THE GOSHEN NEWS
There are numerous plants that have that familiar bottlebrush look as a flower but only one that is actually named bottlebrush plant. It gets its name from its flower head resembling that all-to-familiar kitchen gadget that we use to get into a too-small- for-the-hand opening like a thermos or a small necked vase or bottle.
To name a few of the others, there is the familiar butterfly bush with its pendulum arching flower head, the potted Chenille that has the wooly worm looking pink/orange blossoms that is normally found as a hanging basket, and another not-so-familiar, but a prized landscape shrub, called Fothergilla ‘Mount Airy’ that displays a white bottlebrush and is even more valuable for its brilliant fall display of rust/bronze/orange colored leaves.
The bottlebrush plant (Callistemon) is quite common in Phoenix and known there as red bottlebrush or Little John and is considered evergreen with dark green foliage. They prefer the desert southwest because they are nearly drought resistant and can handle the dry conditions of the desert. When placed in a landscape setting in dry climates, however, it will benefit from a drip-line placed near the base as a water source.
Flowering occurs in the spring to mid-summer but the shrub itself remains as a low growing dwarf reaching a height of only two feet or so. One might occasionally see them in a tree form growing ten to twelve feet tall but as a domesticated shrub they are normally sold in this dwarf version. The flower-heads, normally red in color but sometimes pink, yellow or even white, attract hummingbirds as well as other nectar loving insects.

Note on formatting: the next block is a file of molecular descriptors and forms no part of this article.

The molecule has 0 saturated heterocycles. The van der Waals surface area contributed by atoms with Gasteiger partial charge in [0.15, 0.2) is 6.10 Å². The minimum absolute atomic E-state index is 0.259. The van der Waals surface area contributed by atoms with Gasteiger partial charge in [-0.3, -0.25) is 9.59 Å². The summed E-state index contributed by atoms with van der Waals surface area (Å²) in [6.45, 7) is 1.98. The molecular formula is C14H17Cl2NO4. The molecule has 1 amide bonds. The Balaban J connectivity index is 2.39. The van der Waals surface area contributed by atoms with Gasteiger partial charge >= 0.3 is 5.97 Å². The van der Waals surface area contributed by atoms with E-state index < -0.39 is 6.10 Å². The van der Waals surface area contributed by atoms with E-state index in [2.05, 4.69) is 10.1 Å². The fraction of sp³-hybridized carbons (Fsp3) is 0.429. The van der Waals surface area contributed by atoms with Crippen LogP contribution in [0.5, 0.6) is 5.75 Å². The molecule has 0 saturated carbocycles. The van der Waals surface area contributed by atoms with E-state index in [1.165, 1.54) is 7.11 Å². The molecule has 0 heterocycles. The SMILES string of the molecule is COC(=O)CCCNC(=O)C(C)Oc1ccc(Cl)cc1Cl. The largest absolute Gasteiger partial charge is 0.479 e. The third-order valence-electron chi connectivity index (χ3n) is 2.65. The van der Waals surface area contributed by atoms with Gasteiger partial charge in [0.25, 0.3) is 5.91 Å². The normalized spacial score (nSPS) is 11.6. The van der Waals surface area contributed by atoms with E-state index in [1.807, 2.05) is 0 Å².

They originated in the more temperate coastal regions of Australia and favored moist conditions so when planted in gardens there they thrived with regular watering practices, however, the cultivar we are familiar with in the states is a drought resistant strain and more conducive to dry climates.
While the bottlebrush plant is an interesting and unusual landscape inclusion it probably is more suited for the southern and dryer states. A more acceptable shrub for our area that has a somewhat same appearance might be the Fothergilla ‘Mt. Airy’.
At the garden center we had several requests for this plant so we did what we always did- we ordered it and made several people very happy.
That’s what made this job so interesting because I had never heard of the fothergilla plant so I got an education as well. If you are lucky enough to find one it would make a handsome inclusion to any landscape whether it is a foundation inclusion or in a garden bed.
While not the easiest to gain a firm footing, with a little TLC they should establish themselves. Height and width are in the four to five foot range and they will thrive in an acidic moist soil with full sun or partial shade.